It seems pretty clear that soufflé shell ice could be the inspiration for the dry lake bed of the short story, although it probably wouldn't be quite as clear and empty as described in the story, but filled with a light matrix of ice flakes that give support to the ice above.  It would be quite an extraordinary event to have an ice shell that covers a lake large enough to be 8 feet deep AND wide enough to have a thin shell that can support a man's weight, yet one that's still breakable by Grey Owl. 

Two things strike me about this Challenge.  

First, the term "soufflé shell ice" is ONLY used at the Lakeice site, and doesn't seem to be used anywhere else.  The site seems fairly authoritative (its depth of coverage and documentation of different kinds of lake ice is impressive), but the authors of this site might have coined an idiosyncratic term that's not widely used elsewhere.  

Second, given ALL of the research that goes into ice (there are millions of results when you search on Scholar), and all of the specialized vocabulary on the topic of ice, properties of ice, and the structures it forms (see glossary of ice terms), it seems strange that there does NOT seem to be a specialized term (other than at Lakeice) for this phenomenon.  

A few examples:  

Sastrugi  Sharp, irregular, parallel ridges formed on a snow surface by wind erosion and deposition.
Polynya Any non-linear shaped opening enclosed by ice. May contain brash ice and/or be covered with new ice, nilas or young ice; submariners refer to these as skylights.
Grease ice   A stage of freezing, later than that of frazil ice, in which the crystals have coagulated to form a soupy layer on the surface. Grease ice reflects little light, giving the sea a matte appearance. 
Sermik  A body of ice (usually with some firn) formed by the metamorphosis of snow, lying wholly or largely on land, and showing evidence of present or former flow.

Search Lessons 

Of course, that doesn't prove this under-the-lake-ice-gap doesn't exist, merely that it's not well documented in the literature available on the web.  But I gave this a pretty good shot, checking Google Scholar, newspaper accounts, and I even tried my favorite reverse dictionary to seek out any specialized terms for this... but failed.  

But after investing several hours on this, the next step would be to activate my social network, and reach out to either the author (no success so far), or other writers in this area.  I haven't started that process, but if I were really interested, that would be the next step to pursue. 

It could be the soufflé shell ice that we read about above. I'm not sure that this would be structurally sound enough to support a shell over an 8-foot air gap, but it's a working hypothesis.  

For right now, we found the short story (fairly easily too), but have to leave the mysterious space under the lake as part of Bass' lovely story.  Maybe soufflé, but as yet still unknown.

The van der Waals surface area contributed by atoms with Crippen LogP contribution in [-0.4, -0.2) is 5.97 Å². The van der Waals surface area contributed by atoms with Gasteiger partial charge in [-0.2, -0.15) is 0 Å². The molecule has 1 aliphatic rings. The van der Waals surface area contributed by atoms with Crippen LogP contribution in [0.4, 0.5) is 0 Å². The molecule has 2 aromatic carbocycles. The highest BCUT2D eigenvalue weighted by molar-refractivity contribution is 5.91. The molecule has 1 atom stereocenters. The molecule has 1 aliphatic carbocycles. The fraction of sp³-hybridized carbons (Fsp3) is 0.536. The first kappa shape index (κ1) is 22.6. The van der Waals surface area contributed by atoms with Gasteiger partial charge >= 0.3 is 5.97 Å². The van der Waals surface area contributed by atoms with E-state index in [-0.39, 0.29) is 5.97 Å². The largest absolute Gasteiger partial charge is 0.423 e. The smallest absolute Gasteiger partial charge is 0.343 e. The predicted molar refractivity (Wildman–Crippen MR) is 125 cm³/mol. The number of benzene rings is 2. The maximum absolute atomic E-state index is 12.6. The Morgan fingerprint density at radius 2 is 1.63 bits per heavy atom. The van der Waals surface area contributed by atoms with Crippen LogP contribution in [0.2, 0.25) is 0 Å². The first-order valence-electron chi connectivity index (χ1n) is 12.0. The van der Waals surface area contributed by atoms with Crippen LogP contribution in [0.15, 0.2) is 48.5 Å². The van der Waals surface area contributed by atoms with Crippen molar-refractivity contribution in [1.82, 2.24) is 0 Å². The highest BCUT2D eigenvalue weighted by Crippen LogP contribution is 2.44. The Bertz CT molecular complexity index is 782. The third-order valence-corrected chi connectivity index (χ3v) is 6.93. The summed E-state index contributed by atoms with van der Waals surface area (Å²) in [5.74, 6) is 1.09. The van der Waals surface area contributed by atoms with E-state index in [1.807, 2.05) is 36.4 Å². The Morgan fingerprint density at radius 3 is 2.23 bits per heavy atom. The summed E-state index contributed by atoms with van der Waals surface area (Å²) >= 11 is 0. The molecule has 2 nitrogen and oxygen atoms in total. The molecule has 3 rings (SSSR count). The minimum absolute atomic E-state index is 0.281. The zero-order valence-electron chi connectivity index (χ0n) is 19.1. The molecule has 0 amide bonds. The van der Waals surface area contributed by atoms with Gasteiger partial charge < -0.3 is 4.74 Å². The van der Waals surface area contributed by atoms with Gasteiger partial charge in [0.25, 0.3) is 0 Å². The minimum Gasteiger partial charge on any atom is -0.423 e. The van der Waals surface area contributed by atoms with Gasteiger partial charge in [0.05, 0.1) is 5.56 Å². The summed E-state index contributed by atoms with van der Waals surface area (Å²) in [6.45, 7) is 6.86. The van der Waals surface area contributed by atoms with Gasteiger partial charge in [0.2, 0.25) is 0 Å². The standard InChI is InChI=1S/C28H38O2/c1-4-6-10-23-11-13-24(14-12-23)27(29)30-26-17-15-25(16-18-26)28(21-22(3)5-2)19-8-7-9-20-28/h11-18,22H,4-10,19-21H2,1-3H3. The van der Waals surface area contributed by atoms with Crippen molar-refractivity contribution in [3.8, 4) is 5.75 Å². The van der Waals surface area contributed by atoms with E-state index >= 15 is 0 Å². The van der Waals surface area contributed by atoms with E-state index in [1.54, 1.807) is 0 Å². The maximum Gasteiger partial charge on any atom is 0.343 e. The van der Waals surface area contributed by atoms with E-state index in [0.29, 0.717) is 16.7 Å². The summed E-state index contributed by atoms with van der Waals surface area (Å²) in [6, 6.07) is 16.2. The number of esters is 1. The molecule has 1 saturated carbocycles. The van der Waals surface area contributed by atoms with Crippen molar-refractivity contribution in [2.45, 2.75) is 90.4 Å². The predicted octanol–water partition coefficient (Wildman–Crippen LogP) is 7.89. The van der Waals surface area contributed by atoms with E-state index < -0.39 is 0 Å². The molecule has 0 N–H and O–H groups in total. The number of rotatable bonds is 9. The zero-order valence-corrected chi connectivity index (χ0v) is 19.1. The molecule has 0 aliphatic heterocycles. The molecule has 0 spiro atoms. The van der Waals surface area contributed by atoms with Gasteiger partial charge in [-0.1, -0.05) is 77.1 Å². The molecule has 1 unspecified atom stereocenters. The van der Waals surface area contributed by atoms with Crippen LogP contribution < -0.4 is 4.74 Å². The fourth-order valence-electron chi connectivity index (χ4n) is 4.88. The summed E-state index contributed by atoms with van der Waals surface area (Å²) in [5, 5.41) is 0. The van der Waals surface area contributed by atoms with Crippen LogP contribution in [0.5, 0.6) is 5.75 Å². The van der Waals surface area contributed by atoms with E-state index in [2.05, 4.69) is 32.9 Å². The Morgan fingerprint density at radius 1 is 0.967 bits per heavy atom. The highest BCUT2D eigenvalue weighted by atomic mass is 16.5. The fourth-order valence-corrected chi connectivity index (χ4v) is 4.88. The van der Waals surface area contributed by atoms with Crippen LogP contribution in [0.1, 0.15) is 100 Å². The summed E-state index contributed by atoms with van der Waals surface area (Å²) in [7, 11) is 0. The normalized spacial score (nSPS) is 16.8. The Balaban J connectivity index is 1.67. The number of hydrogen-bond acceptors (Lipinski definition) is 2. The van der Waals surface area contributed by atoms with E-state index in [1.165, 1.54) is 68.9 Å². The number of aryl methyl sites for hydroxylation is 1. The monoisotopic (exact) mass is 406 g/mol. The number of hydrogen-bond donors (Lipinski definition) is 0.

If you meet Rick Bass on the road, ask him for me, will you?

Search on!  


  1. Dan this was a fun challenge. Enjoyed working on it. Sorry you were so sick but happy to hear that you are better!

  2. Good Morning, Dr. Russell and everyone.

    About this Challenge, I'll write to the author of this site. Maybe he can share something else.

    And, I think you will like this video aboutAntartic underwater world.

    1. nice Antarctic color Ramón - you might like this too (hope you are avoiding the fireworks & Volcán de Colima…while Popocatépetl slumbers?)
      Davy Jones's locker
      roman_fedortsov, instagram mysteries below
      Vessel M-0254 Korund
      Korund, out of Murmansk
      I think Rick Bass exercised some artistic license in regard to the ice structure imagined… the literal & the figurative, metaphor, allegory, conveyance of concept, notion or experience…
      I like "licentia poetica…"
      AL,AR,AI intertwine
      AL image morass

    2. from the recent past/latent future - super lunar -
      Ramón, ran across this…
      from imgur

      interesting – was iJustine flying near LAX & SMO? pretty footage - Del Rey… no shortage of new apts. going up…
      YouTube L.A. was the touchstone
      GooMaps - Randy Johnson Park Bluff Creek Fields

    3. Good Morning, Remmij and Dr. Russell

      Thanks for the links, Remmij. I need to check the recent post. Very interesting the artistic license and those creatures are not pretty. Davy Jones´s locker is also new for me. And also discover some new information about male/female symbols (Mars and Venus) checking searching with them.

      That Moon is very famous! Glad you find it in another place. You were right is fake and you noticed since the first photo.

      Here in Mexico, we are fine. As you mention volcanoes are in action but everything "normal". The one that is not normal, for what I read, is this Volcano near Naples showing signs of reawakening

      About fire works, sadly each year we have at least one big accident with them. Authorities said days before this one was the safest in Latin America, so I hope no more accidents and no more casualties.

      Merry Christmas and Happy Holidays